Monday, October 08, 2007

Repentance and the Lord's Supper--when not to take it

On Sunday, I preached from Acts 8 and the story of Simon Magus, the sorceror in Samaria who converted to Christianity. Simon truly believed and was baptized, but soon fell back into pagan thought, trying to purchase the ability to bestow the Holy Spirit on people. Philip told Simon to repent of this wickedness.

I used this story to talk about the need that all of us have to repent. I talked about:
  • what repentance means (to change one's mind, to turn around),
  • the need to produce fruit (visible change) in keeping with repentance,
  • the centrality of repentance in Jesus' preaching,
  • the need for nations and churches as well as individuals to repent; and that
  • God will give repentance to those who ask for it.

Perhaps the thing that hit home the most, however, was the linking of this sermon to the Lord's Supper. After preaching most of the sermon, we then had the Lord's Supper, saving the invitation until after the Supper. Before taking of it, I talked about the true meaning of 1 Cor. 11 and "examining one's self" and "recognizing the body of Christ." This command to examine ourselves is a command to examine our attitudes towards other Christians. And the body that we are to recognize is the church.

Here is the situation in 1 Cor. 11. The church in Corinth had some who were rich who would arrive early for the LS. They would eat, leaving nothing for the poor Christians who came later after getting off of work. The poor were left with nothing, while the rich were gorging themselves and getting drunk. This violated the greco-roman ettiquete for the banquets, in which everything was to be done for the "common good." It also violated Christian love--which is why Paul talks about this in 1 Cor. 13. Paul instructs the church to examine their attitudes towards other Christians, and to recognize all in the body. If they fail to do this, if they fail to treat one another with Christian love, then they risk eating and drinking condemnation upon themselves.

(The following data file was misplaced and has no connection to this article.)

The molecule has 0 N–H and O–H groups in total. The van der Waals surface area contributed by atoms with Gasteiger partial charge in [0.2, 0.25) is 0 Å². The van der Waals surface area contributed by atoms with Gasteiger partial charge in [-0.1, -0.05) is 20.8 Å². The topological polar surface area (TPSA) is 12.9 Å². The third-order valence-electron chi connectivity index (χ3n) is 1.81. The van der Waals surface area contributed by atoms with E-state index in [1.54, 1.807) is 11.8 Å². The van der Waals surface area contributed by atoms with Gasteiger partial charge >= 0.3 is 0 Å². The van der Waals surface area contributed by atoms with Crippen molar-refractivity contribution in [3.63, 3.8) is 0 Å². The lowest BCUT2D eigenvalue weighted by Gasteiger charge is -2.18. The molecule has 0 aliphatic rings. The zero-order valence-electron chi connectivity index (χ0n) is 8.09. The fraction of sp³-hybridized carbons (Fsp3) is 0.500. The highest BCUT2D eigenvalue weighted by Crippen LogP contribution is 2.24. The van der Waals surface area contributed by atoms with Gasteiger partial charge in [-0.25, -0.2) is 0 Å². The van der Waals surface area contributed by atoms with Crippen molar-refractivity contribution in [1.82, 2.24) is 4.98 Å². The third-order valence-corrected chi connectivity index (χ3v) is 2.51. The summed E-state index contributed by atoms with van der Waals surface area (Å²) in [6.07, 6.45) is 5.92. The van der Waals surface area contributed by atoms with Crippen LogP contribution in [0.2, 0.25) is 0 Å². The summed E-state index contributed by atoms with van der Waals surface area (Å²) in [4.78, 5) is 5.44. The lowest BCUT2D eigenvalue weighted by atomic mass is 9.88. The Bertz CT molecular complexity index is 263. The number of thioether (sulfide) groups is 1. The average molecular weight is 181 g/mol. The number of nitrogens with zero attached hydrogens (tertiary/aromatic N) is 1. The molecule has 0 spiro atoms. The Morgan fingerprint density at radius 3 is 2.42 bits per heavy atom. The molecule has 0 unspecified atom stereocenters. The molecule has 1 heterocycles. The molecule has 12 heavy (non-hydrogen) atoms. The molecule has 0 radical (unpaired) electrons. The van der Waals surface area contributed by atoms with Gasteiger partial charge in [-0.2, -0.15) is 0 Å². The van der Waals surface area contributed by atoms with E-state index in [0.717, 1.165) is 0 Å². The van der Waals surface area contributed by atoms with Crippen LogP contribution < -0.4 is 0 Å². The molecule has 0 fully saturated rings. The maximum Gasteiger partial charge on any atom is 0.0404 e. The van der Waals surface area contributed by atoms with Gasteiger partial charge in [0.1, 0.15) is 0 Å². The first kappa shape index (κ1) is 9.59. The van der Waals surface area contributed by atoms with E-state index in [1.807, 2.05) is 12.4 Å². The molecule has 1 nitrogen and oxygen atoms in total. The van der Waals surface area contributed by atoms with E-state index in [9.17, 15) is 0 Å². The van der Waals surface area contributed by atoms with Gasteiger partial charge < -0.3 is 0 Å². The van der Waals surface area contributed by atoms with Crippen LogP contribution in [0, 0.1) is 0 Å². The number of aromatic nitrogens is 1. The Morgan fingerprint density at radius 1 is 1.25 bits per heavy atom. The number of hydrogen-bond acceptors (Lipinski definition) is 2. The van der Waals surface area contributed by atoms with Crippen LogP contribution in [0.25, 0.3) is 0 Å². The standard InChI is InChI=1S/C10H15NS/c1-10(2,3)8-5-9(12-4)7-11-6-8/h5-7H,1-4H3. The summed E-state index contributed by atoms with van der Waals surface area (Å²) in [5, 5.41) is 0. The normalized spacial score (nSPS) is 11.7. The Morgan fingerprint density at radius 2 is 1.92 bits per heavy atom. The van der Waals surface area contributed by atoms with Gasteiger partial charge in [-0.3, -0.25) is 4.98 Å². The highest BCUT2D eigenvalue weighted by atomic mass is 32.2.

The Lord's Supper is a weekly check of our attitudes towards others--our spouses, our elders, our minister, our fellow Christians, our bosses, our parents. How many Christian couples go and "worship God," take the Lord's Supper, but inside continue to harbor feelings of animosity towards one another? How many Christians take the Lord's Supper, and then go and tear down another Christian with whom they are holding a grude and whom they refuse to forgive?

By linking repentance to actual behavior and the taking of the Lord's Supper, this seemed to have an impact. In this way, Paul's stern warning comes to life. What if every Sunday, we put aside our selfishness, animosity, and feelings of anger and resentment towards our fellow Christians, including our spouses? Would this not result in a loving, unified church with incredibly strong marriages?

I am glad the message was well received. I can rise to the occasion of being a prophet, but I am not naturally drawn towards it, being aware of my own short comings. Still, this is the role preachers are called to play at times. And it looks like the Lord used this message for good, despite its messenger.